Most digital SLR cameras are much heavier, bigger and bulkier than point-and-shoots with limited functionality. However, in the recent years many manufacturers have realized that often photographers do not want to pay for extended functionality with bulk, size and weight, which is why today many of the leading companies, such as Nikon, Canon, and Olympus, sell dSLRs that are rather small in size, yet very powerful when it comes to settings, menus and options.
Obviously, the more money a dSLR camera costs, the more likely it is to have a full-size magnesium alloy body and not some cheap plastic used in simple digital point-and-shoots. If you add battery packs and grip strips that let you make pictures very comfortably no matter your position, and you will end up with a device that is rather large.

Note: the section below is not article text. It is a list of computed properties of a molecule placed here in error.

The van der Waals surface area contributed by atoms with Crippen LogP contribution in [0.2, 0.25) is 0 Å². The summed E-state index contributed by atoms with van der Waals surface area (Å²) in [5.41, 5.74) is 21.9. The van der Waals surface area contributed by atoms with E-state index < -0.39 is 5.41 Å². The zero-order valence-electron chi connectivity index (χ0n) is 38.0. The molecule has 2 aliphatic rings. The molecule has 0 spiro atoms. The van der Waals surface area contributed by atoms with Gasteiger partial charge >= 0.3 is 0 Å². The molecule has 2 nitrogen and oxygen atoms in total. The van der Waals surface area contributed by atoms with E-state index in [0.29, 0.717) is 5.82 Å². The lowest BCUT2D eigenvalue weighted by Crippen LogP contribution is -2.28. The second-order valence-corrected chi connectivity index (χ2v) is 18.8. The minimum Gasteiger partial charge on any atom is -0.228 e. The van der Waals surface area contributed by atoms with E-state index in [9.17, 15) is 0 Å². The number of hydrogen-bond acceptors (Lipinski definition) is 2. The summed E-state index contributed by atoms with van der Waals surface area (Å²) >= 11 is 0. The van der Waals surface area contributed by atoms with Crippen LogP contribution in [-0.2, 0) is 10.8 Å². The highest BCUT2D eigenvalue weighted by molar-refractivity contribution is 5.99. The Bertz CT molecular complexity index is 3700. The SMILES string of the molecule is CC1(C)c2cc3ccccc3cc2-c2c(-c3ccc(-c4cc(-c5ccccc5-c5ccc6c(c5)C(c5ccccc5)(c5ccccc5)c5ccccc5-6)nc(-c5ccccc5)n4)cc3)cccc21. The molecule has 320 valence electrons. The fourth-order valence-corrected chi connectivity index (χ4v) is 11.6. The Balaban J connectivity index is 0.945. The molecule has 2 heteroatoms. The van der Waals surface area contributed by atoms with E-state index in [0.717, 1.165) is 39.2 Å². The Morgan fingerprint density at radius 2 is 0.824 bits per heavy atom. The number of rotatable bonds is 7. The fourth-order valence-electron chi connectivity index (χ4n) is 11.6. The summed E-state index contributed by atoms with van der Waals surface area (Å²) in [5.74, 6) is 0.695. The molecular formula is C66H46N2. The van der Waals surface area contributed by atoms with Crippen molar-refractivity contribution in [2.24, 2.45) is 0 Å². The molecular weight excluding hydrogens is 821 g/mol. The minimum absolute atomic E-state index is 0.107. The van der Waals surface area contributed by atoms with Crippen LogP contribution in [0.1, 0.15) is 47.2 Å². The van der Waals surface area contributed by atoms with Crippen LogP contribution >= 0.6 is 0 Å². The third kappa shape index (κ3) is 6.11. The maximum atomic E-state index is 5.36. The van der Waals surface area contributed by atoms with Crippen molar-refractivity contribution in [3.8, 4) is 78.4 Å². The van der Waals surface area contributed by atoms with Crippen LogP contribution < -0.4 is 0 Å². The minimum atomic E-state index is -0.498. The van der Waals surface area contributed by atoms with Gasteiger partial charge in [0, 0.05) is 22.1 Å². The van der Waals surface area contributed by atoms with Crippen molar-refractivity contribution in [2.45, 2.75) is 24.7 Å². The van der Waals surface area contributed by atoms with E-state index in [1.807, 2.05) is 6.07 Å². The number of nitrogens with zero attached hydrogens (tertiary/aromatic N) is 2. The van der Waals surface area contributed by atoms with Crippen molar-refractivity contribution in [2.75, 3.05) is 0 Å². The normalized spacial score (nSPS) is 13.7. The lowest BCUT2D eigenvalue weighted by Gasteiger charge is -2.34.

However, the size problem quickly stops being an issue for most photographers because they get to enjoy all the settings and possibilities that their camera gives them. The only real problem is when you need to travel a lot with your high-quality high-priced bulky dSLR camera. At the same time, this is the cost of versatility you get with such a camera.